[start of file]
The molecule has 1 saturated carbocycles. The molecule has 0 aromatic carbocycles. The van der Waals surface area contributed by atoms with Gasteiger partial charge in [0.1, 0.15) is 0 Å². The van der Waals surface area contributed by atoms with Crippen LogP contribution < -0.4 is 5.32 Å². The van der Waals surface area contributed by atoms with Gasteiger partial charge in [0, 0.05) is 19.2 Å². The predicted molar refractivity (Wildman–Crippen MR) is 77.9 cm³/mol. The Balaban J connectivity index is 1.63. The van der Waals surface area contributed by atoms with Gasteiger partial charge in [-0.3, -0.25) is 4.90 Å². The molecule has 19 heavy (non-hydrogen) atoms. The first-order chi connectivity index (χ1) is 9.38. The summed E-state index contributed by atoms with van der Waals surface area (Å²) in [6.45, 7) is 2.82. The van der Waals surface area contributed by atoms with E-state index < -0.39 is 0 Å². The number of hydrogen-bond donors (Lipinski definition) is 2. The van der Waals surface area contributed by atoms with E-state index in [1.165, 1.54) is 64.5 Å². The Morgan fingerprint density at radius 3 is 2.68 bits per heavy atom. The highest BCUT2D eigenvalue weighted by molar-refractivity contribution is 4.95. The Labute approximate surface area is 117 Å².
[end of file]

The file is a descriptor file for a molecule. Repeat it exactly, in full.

The molecule has 1 saturated carbocycles. The molecule has 0 aromatic carbocycles. The van der Waals surface area contributed by atoms with Gasteiger partial charge in [0.1, 0.15) is 0 Å². The van der Waals surface area contributed by atoms with Crippen LogP contribution < -0.4 is 5.32 Å². The van der Waals surface area contributed by atoms with Gasteiger partial charge in [0, 0.05) is 19.2 Å². The predicted molar refractivity (Wildman–Crippen MR) is 77.9 cm³/mol. The Balaban J connectivity index is 1.63. The van der Waals surface area contributed by atoms with Gasteiger partial charge in [-0.3, -0.25) is 4.90 Å². The molecule has 19 heavy (non-hydrogen) atoms. The first-order chi connectivity index (χ1) is 9.38. The summed E-state index contributed by atoms with van der Waals surface area (Å²) in [6.45, 7) is 2.82. The van der Waals surface area contributed by atoms with E-state index < -0.39 is 0 Å². The number of hydrogen-bond donors (Lipinski definition) is 2. The van der Waals surface area contributed by atoms with E-state index in [1.165, 1.54) is 64.5 Å². The Morgan fingerprint density at radius 3 is 2.68 bits per heavy atom. The highest BCUT2D eigenvalue weighted by molar-refractivity contribution is 4.95. The Labute approximate surface area is 117 Å².